Feel the music. Feel the time. Feel and focus on the music. In a nutshell, that would be plenty of a review. When I first heard about a wearable metronome, I raised my eyebrows. I grew up with a mechanical wind-up metronome, and its click was comforting until it became akin to white noise. The attitude was just as varied as the metronome tempo through countless hours of practicing. From the satisfaction of playing to the timing to the frustration of playing off the timing – though the latter may have been purposeful at times, depending on the day’s mood, the click could be stimulating or irritating, too loud or too quiet.
There is plenty of criticism around the use of metronomes. In answer to a specific question related to the use of such a device, Arianna Mazzarese, who is not only the violinist of the cross-over duo Golden Salt but also an alumna of a notable music conservatory, said in a Q&A, “The ideal would be not to go away from timing because our heart takes us elsewhere but to be able to express ourselves within the timing. Study with the metronome, and when you are in control, you can leave the metronome.” American composer Daniel Gregory Mason pointed out that “the use of the metronome is ‘dangerous’ because it leads musicians to play by the measure or beat instead of the phrase, at the expense of liveliness, instinct, and rhythmical energy.” These views underline the value of intuition, subtleties, and style compared to a metronome’s fixed, constant pulse.
I have always used a metronome as a reminder, akin to a lookout reminding me to stay within a timing parameter without scolding me when I stray, provided I would feel my way back into the measure or time signature in the next iteration. My relationship with the metronome falls into the in-between “use but do not be bound to” category. Eventually, my device use faded and stopped altogether (I know, I know). I started with a mechanical metronome, then nothing for almost forty years, until this year when I put my hands on a wearable vibrating device: the Core. The difference is in how you experience a metronome (though the German Soundbrenner Core is much more than just that).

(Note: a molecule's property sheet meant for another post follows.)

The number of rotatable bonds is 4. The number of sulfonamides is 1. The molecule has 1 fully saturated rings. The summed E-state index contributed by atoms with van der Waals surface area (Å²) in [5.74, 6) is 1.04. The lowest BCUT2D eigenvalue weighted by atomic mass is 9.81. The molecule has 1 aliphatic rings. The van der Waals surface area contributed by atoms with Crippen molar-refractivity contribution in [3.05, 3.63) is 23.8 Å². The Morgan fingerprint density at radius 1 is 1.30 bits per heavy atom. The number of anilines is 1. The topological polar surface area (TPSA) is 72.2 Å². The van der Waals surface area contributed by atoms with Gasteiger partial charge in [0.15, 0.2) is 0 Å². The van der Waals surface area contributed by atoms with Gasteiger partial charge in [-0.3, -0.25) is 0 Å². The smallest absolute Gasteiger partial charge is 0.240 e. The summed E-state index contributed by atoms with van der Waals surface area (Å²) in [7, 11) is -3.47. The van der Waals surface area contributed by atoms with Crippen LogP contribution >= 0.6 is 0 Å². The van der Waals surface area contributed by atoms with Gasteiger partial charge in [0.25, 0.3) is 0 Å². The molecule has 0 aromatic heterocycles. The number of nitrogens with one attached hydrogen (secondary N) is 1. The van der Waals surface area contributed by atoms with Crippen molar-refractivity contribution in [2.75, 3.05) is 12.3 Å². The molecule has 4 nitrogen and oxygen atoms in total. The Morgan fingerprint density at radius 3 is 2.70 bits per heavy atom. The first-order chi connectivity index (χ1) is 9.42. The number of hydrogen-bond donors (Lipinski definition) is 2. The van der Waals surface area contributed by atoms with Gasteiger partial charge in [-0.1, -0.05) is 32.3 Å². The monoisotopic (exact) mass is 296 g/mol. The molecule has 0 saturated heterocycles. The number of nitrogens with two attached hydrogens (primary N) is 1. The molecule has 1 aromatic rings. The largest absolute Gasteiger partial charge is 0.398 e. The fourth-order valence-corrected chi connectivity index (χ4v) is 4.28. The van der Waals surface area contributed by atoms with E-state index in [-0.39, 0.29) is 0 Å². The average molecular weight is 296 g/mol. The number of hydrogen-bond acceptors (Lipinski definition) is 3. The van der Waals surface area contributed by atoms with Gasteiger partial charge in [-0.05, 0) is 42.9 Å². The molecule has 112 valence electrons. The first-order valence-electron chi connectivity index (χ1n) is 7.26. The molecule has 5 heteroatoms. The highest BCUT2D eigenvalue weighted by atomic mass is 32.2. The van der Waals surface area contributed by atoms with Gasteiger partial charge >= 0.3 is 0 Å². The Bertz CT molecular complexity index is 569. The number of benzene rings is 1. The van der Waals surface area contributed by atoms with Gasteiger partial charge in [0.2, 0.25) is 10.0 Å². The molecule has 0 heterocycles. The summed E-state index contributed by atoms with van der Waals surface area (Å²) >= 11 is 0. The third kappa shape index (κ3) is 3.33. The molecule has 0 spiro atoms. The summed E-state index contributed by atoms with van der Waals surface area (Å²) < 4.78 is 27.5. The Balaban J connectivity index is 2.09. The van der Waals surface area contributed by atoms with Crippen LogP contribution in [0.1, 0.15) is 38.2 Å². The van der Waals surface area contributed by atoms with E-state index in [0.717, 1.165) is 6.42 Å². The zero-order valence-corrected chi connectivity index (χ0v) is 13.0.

The Soundbrenner Core came in an appealing and sturdy box containing the Core watch strap rig, a charging cable, a silicone strap and body strap, a magnetic tuner mount, and earplugs. The setup was a breeze, and it took little time to realize how to use it. Focusing solely on the vibrational metronome, you can easily adjust BPM, time signature, subdivision, and set accents and have a customizable light visual reference. The included straps will allow you to feel the beat on your wrist, arm, ankle, thigh, shoulder & chest – it can be as concealed or evident as you wish. It is incredibly lightweight. A note of caution to those with implanted medical devices (it may interfere) or some conditions which may worsen (because of the strong vibration).
The Core fits the production line unobtrusively and efficiently. While MIDI support is officially in beta, it works better than expected: the Core will easily sync via Wi-Fi to various Digital Audio Workstations (DAWs) such as Ableton, Logic, Reaper, etc. Though the time signature, subdivision, or accent cannot be transmitted, they can manually be matched between the DAW and the mobile app. When using multiple Cores, you can sync them together so that everyone feels the beat together.
In a future post, we will see how it is an accessory that stands out, makes things more straightforward than anticipated, and is surprisingly accurate and versatile – from using the magnetic tuner on a guitar to monitoring sound levels through the built-in dB meter (alerting when sound levels are risky to your hearing). And yes, the Soundbrenner Core has some additional though basic smartwatch features: it shows date, time, and time zone, allows to set the alarm, go to airplane mode, display smartphone notifications and calls, and can be used as a timer and stopwatch. All the things a musician does not necessarily need but are nice to have in their basic form.
Core has a few drawbacks, such as battery life and draining the phone battery via the app –un-synch it when not in use (you can still use it as a basic watch). It is not a cheap device, yet it is worth the investment to feel the beat and appreciate the metronome’s quiet presence, which eventually becomes second nature – making it very practical for teachers and students alike, from beginners to professionals. If you want more information or to see it in action, please visit Soundbrenner’s site. I am off to feel the beat. Have a great Friday!